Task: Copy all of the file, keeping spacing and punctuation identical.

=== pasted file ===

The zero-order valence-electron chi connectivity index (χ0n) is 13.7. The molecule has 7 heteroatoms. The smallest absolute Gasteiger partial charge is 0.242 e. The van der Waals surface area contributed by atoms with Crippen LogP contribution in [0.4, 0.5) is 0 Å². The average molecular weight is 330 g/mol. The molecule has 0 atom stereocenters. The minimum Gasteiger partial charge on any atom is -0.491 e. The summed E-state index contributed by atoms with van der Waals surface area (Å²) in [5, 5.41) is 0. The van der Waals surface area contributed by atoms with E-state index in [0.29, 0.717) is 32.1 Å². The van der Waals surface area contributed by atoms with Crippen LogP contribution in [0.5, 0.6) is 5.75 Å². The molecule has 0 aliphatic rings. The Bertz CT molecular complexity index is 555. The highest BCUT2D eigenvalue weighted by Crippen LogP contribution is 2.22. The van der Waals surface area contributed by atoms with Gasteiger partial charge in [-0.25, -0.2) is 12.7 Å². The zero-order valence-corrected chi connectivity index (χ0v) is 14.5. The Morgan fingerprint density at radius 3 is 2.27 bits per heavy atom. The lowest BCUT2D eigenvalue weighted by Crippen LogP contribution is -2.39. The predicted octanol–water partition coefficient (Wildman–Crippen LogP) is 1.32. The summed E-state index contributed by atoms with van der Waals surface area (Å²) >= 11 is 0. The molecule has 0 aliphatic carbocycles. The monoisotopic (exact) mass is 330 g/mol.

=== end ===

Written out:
The zero-order valence-electron chi connectivity index (χ0n) is 13.7. The molecule has 7 heteroatoms. The smallest absolute Gasteiger partial charge is 0.242 e. The van der Waals surface area contributed by atoms with Crippen LogP contribution in [0.4, 0.5) is 0 Å². The average molecular weight is 330 g/mol. The molecule has 0 atom stereocenters. The minimum Gasteiger partial charge on any atom is -0.491 e. The summed E-state index contributed by atoms with van der Waals surface area (Å²) in [5, 5.41) is 0. The van der Waals surface area contributed by atoms with E-state index in [0.29, 0.717) is 32.1 Å². The van der Waals surface area contributed by atoms with Crippen LogP contribution in [0.5, 0.6) is 5.75 Å². The molecule has 0 aliphatic rings. The Bertz CT molecular complexity index is 555. The highest BCUT2D eigenvalue weighted by Crippen LogP contribution is 2.22. The van der Waals surface area contributed by atoms with Gasteiger partial charge in [-0.25, -0.2) is 12.7 Å². The zero-order valence-corrected chi connectivity index (χ0v) is 14.5. The Morgan fingerprint density at radius 3 is 2.27 bits per heavy atom. The lowest BCUT2D eigenvalue weighted by Crippen LogP contribution is -2.39. The predicted octanol–water partition coefficient (Wildman–Crippen LogP) is 1.32. The summed E-state index contributed by atoms with van der Waals surface area (Å²) >= 11 is 0. The molecule has 0 aliphatic carbocycles. The monoisotopic (exact) mass is 330 g/mol.